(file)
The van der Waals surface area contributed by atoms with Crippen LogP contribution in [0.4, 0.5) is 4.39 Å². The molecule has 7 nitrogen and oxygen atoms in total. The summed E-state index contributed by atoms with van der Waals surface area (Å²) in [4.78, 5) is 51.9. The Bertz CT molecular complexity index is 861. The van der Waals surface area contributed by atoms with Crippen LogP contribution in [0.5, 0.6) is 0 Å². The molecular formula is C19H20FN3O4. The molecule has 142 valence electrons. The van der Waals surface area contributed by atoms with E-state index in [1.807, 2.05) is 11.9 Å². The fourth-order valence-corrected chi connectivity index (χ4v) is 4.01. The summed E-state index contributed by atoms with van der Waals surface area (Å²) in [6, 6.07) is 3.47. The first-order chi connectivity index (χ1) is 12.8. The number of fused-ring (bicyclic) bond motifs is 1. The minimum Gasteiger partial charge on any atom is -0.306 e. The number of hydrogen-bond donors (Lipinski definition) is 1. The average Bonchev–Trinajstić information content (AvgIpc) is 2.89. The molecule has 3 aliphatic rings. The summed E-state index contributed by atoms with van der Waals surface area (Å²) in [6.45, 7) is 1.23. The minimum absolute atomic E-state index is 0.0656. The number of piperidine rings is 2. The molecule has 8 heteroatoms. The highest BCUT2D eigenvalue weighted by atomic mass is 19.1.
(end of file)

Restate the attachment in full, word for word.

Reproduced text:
The van der Waals surface area contributed by atoms with Crippen LogP contribution in [0.4, 0.5) is 4.39 Å². The molecule has 7 nitrogen and oxygen atoms in total. The summed E-state index contributed by atoms with van der Waals surface area (Å²) in [4.78, 5) is 51.9. The Bertz CT molecular complexity index is 861. The van der Waals surface area contributed by atoms with Crippen LogP contribution in [0.5, 0.6) is 0 Å². The molecular formula is C19H20FN3O4. The molecule has 142 valence electrons. The van der Waals surface area contributed by atoms with E-state index in [1.807, 2.05) is 11.9 Å². The fourth-order valence-corrected chi connectivity index (χ4v) is 4.01. The summed E-state index contributed by atoms with van der Waals surface area (Å²) in [6, 6.07) is 3.47. The first-order chi connectivity index (χ1) is 12.8. The number of fused-ring (bicyclic) bond motifs is 1. The minimum Gasteiger partial charge on any atom is -0.306 e. The number of hydrogen-bond donors (Lipinski definition) is 1. The average Bonchev–Trinajstić information content (AvgIpc) is 2.89. The molecule has 3 aliphatic rings. The summed E-state index contributed by atoms with van der Waals surface area (Å²) in [6.45, 7) is 1.23. The minimum absolute atomic E-state index is 0.0656. The number of piperidine rings is 2. The molecule has 8 heteroatoms. The highest BCUT2D eigenvalue weighted by atomic mass is 19.1.